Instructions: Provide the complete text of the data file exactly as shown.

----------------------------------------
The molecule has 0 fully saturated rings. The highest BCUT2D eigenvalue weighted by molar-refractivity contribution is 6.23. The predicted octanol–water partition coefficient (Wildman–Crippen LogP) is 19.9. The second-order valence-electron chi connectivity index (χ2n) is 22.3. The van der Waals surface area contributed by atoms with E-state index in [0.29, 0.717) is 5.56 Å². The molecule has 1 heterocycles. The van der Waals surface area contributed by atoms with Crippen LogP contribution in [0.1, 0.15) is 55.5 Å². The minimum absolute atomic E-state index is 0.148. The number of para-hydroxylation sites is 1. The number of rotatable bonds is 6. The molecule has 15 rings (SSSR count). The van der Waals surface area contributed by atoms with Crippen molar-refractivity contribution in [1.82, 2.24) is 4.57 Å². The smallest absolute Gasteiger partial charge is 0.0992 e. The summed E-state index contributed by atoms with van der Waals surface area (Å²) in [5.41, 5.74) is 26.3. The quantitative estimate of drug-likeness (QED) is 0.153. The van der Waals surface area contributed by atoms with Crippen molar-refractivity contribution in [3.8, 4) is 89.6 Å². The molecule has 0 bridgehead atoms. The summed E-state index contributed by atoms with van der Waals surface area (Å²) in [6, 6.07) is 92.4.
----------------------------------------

The molecule has 0 fully saturated rings. The highest BCUT2D eigenvalue weighted by molar-refractivity contribution is 6.23. The predicted octanol–water partition coefficient (Wildman–Crippen LogP) is 19.9. The second-order valence-electron chi connectivity index (χ2n) is 22.3. The van der Waals surface area contributed by atoms with E-state index in [0.29, 0.717) is 5.56 Å². The molecule has 1 heterocycles. The van der Waals surface area contributed by atoms with Crippen LogP contribution in [0.1, 0.15) is 55.5 Å². The minimum absolute atomic E-state index is 0.148. The number of para-hydroxylation sites is 1. The number of rotatable bonds is 6. The molecule has 15 rings (SSSR count). The van der Waals surface area contributed by atoms with Crippen molar-refractivity contribution in [1.82, 2.24) is 4.57 Å². The smallest absolute Gasteiger partial charge is 0.0992 e. The summed E-state index contributed by atoms with van der Waals surface area (Å²) in [5.41, 5.74) is 26.3. The quantitative estimate of drug-likeness (QED) is 0.153. The van der Waals surface area contributed by atoms with Crippen molar-refractivity contribution in [3.8, 4) is 89.6 Å². The molecule has 0 bridgehead atoms. The summed E-state index contributed by atoms with van der Waals surface area (Å²) in [6, 6.07) is 92.4.